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The bipolar disorder risk allele at CACNA1C also confers risk of recurrent major depression and of schizophrenia

Green, Elaine Karen, Grozeva, Detelina Valentinova, Jones, Ian Richard, Jones, L., Kirov, George, Caesar, S, Gordon-Smith, K., Fraser, Christine, Forty, Elizabeth, Russell, Elen Elizabeth, Hamshere, Marian Lindsay, Escott-Price, Valentina, Nikolov, Ivan, Farmer, A., McGuffin, P., Holmans, Peter Alan, Owen, Michael John, O'Donovan, Michael Conlon and Craddock, Nicholas John 2010. The bipolar disorder risk allele at CACNA1C also confers risk of recurrent major depression and of schizophrenia. Molecular Psychiatry 15 (10) , pp. 1016-1022. 10.1038/mp.2009.49

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Abstract

Molecular genetic analysis offers opportunities to advance our understanding of the nosological relationship between psychiatric diagnostic categories in general, and the mood and psychotic disorders in particular. Strong evidence (P=7.0 × 10−7) of association at the polymorphism rs1006737 (within CACNA1C, the gene encoding the α-1C subunit of the L-type voltage-gated calcium channel) with the risk of bipolar disorder (BD) has recently been reported in a meta-analysis of three genome-wide association studies of BD, including our BD sample (N=1868) studied within the Wellcome Trust Case Control Consortium. Here, we have used our UK case samples of recurrent major depression (N=1196) and schizophrenia (N=479) and UK non-psychiatric comparison groups (N=15316) to examine the spectrum of phenotypic effect of the bipolar risk allele at rs1006737. We found that the risk allele conferred increased risk for schizophrenia (P=0.034) and recurrent major depression (P=0.013) with similar effect sizes to those previously observed in BD (allelic odds ratio ~1.15). Our findings are evidence of some degree of overlap in the biological underpinnings of susceptibility to mental illness across the clinical spectrum of mood and psychotic disorders, and show that at least some loci can have a relatively general effect on susceptibility to diagnostic categories, as currently defined. Our findings will contribute to a better understanding of the pathogenesis of major psychiatric illness, and such knowledge should be useful in providing an etiological rationale for shaping psychiatric nosology, which is currently reliant entirely on descriptive clinical data.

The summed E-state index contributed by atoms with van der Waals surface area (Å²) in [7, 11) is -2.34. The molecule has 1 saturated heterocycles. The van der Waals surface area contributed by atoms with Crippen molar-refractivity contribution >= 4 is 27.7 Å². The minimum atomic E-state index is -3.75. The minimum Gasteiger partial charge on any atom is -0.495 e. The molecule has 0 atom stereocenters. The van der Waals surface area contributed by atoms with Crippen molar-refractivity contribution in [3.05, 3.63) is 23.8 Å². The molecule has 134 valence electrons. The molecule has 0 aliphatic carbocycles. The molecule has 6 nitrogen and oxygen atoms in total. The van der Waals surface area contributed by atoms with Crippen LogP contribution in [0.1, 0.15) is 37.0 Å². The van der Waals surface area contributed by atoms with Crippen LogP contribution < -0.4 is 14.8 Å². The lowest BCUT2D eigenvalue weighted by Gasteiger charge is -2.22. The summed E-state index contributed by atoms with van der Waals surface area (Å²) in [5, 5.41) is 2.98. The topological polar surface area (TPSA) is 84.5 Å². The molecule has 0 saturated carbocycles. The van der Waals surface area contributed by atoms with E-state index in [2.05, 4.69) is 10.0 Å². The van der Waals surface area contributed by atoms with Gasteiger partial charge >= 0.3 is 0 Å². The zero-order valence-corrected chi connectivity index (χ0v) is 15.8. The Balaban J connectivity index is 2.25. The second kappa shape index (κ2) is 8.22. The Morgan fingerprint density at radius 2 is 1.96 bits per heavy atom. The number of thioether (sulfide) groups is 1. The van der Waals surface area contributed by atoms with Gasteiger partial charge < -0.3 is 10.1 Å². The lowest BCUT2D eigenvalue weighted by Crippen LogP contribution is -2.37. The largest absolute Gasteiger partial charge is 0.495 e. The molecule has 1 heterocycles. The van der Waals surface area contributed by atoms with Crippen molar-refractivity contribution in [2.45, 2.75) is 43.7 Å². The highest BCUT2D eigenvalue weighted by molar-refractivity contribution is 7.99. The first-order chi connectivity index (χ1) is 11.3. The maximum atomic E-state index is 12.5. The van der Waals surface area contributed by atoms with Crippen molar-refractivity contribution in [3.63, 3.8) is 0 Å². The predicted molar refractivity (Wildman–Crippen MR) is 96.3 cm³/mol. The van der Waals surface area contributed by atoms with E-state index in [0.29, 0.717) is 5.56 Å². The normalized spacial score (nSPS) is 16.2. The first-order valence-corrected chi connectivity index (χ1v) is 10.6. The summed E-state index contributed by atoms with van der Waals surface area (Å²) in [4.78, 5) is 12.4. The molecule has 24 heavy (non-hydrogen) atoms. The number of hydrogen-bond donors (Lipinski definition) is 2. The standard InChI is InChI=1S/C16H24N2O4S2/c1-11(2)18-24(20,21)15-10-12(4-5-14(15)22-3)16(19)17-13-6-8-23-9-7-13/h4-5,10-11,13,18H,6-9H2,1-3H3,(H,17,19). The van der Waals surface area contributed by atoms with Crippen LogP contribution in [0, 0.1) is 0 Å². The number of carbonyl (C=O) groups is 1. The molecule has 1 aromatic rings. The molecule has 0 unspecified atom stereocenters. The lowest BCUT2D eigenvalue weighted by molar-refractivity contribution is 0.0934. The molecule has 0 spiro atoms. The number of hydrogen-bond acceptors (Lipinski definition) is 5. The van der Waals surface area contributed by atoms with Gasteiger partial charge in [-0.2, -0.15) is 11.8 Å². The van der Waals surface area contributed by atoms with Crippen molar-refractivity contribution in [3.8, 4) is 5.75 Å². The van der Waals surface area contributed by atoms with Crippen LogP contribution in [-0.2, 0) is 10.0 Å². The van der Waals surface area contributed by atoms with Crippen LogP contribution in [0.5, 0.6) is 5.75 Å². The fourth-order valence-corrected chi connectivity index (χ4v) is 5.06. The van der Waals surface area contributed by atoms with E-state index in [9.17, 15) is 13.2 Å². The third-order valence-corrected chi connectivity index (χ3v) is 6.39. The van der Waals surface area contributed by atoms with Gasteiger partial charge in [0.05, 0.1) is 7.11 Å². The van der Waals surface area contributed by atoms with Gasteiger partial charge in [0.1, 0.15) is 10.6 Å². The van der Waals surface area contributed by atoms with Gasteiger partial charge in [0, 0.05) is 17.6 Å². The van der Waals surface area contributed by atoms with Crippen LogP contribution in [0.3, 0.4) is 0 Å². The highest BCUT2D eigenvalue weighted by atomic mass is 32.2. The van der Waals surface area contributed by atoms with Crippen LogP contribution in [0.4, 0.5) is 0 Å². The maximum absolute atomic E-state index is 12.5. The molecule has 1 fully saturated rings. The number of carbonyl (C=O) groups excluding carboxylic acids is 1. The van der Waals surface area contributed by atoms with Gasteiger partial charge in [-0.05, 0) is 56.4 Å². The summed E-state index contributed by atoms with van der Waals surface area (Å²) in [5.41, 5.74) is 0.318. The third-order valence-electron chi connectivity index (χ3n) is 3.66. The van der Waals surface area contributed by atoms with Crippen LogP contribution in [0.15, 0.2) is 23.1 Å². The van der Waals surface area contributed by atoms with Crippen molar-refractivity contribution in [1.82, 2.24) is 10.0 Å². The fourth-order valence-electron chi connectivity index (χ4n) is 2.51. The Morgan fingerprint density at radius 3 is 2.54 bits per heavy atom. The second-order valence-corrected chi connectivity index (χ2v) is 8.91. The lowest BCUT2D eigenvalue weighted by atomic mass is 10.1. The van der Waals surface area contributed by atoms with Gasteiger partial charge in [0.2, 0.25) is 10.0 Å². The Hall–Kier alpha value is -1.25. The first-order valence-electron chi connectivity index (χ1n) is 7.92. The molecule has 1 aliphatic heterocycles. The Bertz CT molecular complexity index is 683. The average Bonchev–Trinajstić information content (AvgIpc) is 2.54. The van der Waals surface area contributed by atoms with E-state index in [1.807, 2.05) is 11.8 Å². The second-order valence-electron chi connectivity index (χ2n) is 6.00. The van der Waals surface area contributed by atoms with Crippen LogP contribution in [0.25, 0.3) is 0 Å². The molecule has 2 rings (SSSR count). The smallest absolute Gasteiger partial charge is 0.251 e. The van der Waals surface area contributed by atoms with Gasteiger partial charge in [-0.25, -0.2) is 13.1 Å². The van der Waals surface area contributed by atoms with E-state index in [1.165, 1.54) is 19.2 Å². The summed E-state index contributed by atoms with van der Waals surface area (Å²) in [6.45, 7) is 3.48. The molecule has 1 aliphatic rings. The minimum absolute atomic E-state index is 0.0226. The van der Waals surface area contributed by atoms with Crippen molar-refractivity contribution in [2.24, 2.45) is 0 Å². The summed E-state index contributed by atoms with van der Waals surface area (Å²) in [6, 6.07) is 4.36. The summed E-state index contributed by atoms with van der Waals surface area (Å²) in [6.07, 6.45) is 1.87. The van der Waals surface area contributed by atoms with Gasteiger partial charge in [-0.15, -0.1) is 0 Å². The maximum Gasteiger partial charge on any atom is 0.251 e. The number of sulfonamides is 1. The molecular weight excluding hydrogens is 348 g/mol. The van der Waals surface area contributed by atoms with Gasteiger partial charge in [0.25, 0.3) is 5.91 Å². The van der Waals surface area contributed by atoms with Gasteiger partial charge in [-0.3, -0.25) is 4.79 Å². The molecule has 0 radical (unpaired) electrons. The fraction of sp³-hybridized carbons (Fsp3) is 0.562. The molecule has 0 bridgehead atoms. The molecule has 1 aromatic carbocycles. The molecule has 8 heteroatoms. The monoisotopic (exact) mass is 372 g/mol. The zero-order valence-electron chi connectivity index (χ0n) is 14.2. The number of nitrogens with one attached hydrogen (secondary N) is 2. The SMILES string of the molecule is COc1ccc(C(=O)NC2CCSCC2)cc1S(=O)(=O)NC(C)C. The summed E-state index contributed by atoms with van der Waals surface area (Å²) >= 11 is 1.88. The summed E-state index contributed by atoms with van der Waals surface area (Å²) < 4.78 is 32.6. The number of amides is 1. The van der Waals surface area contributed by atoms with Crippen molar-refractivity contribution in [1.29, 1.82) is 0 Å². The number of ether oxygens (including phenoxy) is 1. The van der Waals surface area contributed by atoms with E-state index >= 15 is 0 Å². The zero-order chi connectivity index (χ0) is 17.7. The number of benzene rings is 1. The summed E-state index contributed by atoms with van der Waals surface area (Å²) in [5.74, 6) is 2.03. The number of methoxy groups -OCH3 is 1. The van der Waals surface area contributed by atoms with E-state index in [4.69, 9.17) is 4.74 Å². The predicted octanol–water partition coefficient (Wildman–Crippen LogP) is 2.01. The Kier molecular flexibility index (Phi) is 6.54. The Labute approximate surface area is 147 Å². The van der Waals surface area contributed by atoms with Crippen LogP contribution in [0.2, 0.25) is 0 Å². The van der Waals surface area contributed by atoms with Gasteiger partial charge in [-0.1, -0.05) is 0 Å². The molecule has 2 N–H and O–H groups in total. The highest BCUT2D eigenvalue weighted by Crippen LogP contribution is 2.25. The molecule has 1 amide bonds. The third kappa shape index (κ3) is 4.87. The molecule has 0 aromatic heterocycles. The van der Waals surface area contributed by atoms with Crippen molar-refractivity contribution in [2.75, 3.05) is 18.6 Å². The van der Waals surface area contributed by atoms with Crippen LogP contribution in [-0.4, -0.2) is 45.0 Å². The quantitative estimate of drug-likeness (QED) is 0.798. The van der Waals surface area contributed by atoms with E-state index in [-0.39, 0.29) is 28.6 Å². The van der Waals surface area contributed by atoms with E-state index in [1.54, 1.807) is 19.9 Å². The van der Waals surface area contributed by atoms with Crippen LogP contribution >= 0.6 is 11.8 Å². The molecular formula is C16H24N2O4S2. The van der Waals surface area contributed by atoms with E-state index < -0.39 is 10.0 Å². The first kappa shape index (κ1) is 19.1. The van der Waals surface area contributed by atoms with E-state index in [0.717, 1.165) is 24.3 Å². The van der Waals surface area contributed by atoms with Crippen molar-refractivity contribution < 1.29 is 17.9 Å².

Item Type: Article
Date Type: Publication
Status: Published
Schools: Neuroscience and Mental Health Research Institute (NMHRI)
Medicine
MRC Centre for Neuropsychiatric Genetics and Genomics (CNGG)
Systems Immunity Research Institute (SIURI)
Subjects: R Medicine > RZ Other systems of medicine
Uncontrolled Keywords: schizophrenia; unipolar depression; genetics; nosology; classification; bipolar disorder
Publisher: Nature Publishing Group
ISSN: 1359-4184
Last Modified: 08 May 2019 20:55
URI: http://orca.cf.ac.uk/id/eprint/27914

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